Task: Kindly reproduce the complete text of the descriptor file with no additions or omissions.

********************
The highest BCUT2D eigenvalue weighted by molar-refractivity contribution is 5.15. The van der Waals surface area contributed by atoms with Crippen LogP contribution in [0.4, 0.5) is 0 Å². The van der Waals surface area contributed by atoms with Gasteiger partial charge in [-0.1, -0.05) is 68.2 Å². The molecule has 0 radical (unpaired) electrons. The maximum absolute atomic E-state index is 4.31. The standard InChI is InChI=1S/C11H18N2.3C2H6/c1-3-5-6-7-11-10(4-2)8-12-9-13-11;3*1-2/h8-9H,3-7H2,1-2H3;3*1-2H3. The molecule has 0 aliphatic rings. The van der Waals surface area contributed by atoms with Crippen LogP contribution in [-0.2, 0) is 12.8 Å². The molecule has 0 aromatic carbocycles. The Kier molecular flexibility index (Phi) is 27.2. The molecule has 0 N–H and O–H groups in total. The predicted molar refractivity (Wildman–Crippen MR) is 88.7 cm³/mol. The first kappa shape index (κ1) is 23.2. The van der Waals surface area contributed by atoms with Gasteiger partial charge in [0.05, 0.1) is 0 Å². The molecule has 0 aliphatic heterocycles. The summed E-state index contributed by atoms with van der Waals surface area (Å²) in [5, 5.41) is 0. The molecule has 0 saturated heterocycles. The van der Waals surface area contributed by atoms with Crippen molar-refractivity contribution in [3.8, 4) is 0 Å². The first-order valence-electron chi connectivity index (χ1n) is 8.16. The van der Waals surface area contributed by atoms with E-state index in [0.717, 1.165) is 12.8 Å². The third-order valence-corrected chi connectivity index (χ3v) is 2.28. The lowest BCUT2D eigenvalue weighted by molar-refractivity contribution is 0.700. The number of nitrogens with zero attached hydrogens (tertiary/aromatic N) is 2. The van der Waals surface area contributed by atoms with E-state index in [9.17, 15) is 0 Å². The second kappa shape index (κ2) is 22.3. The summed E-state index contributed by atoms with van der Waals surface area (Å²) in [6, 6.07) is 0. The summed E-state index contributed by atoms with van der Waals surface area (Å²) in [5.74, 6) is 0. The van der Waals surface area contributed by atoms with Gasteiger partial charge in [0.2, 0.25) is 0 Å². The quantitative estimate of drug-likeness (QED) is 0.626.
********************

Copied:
The highest BCUT2D eigenvalue weighted by molar-refractivity contribution is 5.15. The van der Waals surface area contributed by atoms with Crippen LogP contribution in [0.4, 0.5) is 0 Å². The van der Waals surface area contributed by atoms with Gasteiger partial charge in [-0.1, -0.05) is 68.2 Å². The molecule has 0 radical (unpaired) electrons. The maximum absolute atomic E-state index is 4.31. The standard InChI is InChI=1S/C11H18N2.3C2H6/c1-3-5-6-7-11-10(4-2)8-12-9-13-11;3*1-2/h8-9H,3-7H2,1-2H3;3*1-2H3. The molecule has 0 aliphatic rings. The van der Waals surface area contributed by atoms with Crippen LogP contribution in [-0.2, 0) is 12.8 Å². The molecule has 0 aromatic carbocycles. The Kier molecular flexibility index (Phi) is 27.2. The molecule has 0 N–H and O–H groups in total. The predicted molar refractivity (Wildman–Crippen MR) is 88.7 cm³/mol. The first kappa shape index (κ1) is 23.2. The van der Waals surface area contributed by atoms with Gasteiger partial charge in [0.05, 0.1) is 0 Å². The molecule has 0 aliphatic heterocycles. The summed E-state index contributed by atoms with van der Waals surface area (Å²) in [5, 5.41) is 0. The molecule has 0 saturated heterocycles. The van der Waals surface area contributed by atoms with Crippen molar-refractivity contribution in [3.8, 4) is 0 Å². The first-order valence-electron chi connectivity index (χ1n) is 8.16. The van der Waals surface area contributed by atoms with E-state index in [0.717, 1.165) is 12.8 Å². The third-order valence-corrected chi connectivity index (χ3v) is 2.28. The lowest BCUT2D eigenvalue weighted by molar-refractivity contribution is 0.700. The number of nitrogens with zero attached hydrogens (tertiary/aromatic N) is 2. The van der Waals surface area contributed by atoms with E-state index in [9.17, 15) is 0 Å². The second kappa shape index (κ2) is 22.3. The summed E-state index contributed by atoms with van der Waals surface area (Å²) in [6, 6.07) is 0. The summed E-state index contributed by atoms with van der Waals surface area (Å²) in [5.74, 6) is 0. The van der Waals surface area contributed by atoms with Gasteiger partial charge in [0.2, 0.25) is 0 Å². The quantitative estimate of drug-likeness (QED) is 0.626.